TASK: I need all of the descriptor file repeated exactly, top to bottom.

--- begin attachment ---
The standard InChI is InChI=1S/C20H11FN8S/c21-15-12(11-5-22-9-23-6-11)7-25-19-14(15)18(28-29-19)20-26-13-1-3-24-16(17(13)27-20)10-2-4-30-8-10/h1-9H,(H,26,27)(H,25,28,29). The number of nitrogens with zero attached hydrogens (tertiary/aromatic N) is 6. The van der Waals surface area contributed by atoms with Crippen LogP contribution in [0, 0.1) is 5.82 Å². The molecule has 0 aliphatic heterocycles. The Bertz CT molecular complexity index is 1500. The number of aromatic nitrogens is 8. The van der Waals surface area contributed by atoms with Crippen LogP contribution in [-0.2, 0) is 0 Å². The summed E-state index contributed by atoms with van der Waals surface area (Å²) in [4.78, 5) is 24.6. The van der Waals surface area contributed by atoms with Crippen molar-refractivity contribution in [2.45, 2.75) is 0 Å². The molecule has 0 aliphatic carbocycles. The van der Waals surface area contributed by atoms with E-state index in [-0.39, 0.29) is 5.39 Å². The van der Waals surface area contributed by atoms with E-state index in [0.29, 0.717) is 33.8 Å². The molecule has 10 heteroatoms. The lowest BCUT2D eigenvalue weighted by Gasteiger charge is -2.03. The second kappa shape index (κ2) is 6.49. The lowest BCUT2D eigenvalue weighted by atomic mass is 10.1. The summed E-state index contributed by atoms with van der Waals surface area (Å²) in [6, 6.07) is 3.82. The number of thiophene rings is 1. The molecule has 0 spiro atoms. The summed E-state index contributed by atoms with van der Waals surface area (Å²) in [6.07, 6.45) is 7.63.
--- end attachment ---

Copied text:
The standard InChI is InChI=1S/C20H11FN8S/c21-15-12(11-5-22-9-23-6-11)7-25-19-14(15)18(28-29-19)20-26-13-1-3-24-16(17(13)27-20)10-2-4-30-8-10/h1-9H,(H,26,27)(H,25,28,29). The number of nitrogens with zero attached hydrogens (tertiary/aromatic N) is 6. The van der Waals surface area contributed by atoms with Crippen LogP contribution in [0, 0.1) is 5.82 Å². The molecule has 0 aliphatic heterocycles. The Bertz CT molecular complexity index is 1500. The number of aromatic nitrogens is 8. The van der Waals surface area contributed by atoms with Crippen LogP contribution in [-0.2, 0) is 0 Å². The summed E-state index contributed by atoms with van der Waals surface area (Å²) in [4.78, 5) is 24.6. The van der Waals surface area contributed by atoms with Crippen molar-refractivity contribution in [2.45, 2.75) is 0 Å². The molecule has 0 aliphatic carbocycles. The van der Waals surface area contributed by atoms with E-state index in [-0.39, 0.29) is 5.39 Å². The van der Waals surface area contributed by atoms with E-state index in [0.29, 0.717) is 33.8 Å². The molecule has 10 heteroatoms. The lowest BCUT2D eigenvalue weighted by Gasteiger charge is -2.03. The second kappa shape index (κ2) is 6.49. The lowest BCUT2D eigenvalue weighted by atomic mass is 10.1. The summed E-state index contributed by atoms with van der Waals surface area (Å²) in [6, 6.07) is 3.82. The number of thiophene rings is 1. The molecule has 0 spiro atoms. The summed E-state index contributed by atoms with van der Waals surface area (Å²) in [6.07, 6.45) is 7.63.